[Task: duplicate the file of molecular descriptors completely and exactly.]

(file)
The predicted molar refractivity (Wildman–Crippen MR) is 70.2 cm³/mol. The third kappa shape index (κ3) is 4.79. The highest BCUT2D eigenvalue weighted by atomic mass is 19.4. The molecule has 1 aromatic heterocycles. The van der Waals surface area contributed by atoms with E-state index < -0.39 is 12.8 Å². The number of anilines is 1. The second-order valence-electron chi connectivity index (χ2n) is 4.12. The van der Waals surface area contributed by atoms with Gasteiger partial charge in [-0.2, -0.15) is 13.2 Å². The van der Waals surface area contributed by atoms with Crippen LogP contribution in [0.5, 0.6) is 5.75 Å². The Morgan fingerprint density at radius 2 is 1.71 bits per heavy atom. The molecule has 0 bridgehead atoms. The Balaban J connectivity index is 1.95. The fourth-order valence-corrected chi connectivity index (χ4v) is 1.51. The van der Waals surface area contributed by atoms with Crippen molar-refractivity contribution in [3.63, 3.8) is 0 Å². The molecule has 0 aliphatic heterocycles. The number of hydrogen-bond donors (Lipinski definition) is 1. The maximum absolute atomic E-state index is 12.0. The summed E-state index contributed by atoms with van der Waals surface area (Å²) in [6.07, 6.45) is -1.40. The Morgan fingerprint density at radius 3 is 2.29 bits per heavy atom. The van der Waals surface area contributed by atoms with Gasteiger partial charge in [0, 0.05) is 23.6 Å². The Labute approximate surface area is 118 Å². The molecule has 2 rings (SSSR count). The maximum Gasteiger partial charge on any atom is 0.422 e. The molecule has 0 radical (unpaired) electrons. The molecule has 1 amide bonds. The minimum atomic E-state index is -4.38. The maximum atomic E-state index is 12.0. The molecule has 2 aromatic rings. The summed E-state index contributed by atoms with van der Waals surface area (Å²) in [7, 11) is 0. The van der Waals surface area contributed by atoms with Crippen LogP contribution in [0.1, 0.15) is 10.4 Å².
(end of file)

The predicted molar refractivity (Wildman–Crippen MR) is 70.2 cm³/mol. The third kappa shape index (κ3) is 4.79. The highest BCUT2D eigenvalue weighted by atomic mass is 19.4. The molecule has 1 aromatic heterocycles. The van der Waals surface area contributed by atoms with E-state index < -0.39 is 12.8 Å². The number of anilines is 1. The second-order valence-electron chi connectivity index (χ2n) is 4.12. The van der Waals surface area contributed by atoms with Gasteiger partial charge in [-0.2, -0.15) is 13.2 Å². The van der Waals surface area contributed by atoms with Crippen LogP contribution in [0.5, 0.6) is 5.75 Å². The Morgan fingerprint density at radius 2 is 1.71 bits per heavy atom. The molecule has 0 bridgehead atoms. The Balaban J connectivity index is 1.95. The fourth-order valence-corrected chi connectivity index (χ4v) is 1.51. The van der Waals surface area contributed by atoms with Crippen molar-refractivity contribution in [3.63, 3.8) is 0 Å². The molecule has 0 aliphatic heterocycles. The number of hydrogen-bond donors (Lipinski definition) is 1. The maximum absolute atomic E-state index is 12.0. The summed E-state index contributed by atoms with van der Waals surface area (Å²) in [6.07, 6.45) is -1.40. The Morgan fingerprint density at radius 3 is 2.29 bits per heavy atom. The van der Waals surface area contributed by atoms with Gasteiger partial charge in [0, 0.05) is 23.6 Å². The Labute approximate surface area is 118 Å². The molecule has 2 rings (SSSR count). The maximum Gasteiger partial charge on any atom is 0.422 e. The molecule has 0 radical (unpaired) electrons. The molecule has 1 amide bonds. The minimum atomic E-state index is -4.38. The maximum atomic E-state index is 12.0. The molecule has 2 aromatic rings. The summed E-state index contributed by atoms with van der Waals surface area (Å²) in [7, 11) is 0. The van der Waals surface area contributed by atoms with Crippen LogP contribution in [0.1, 0.15) is 10.4 Å².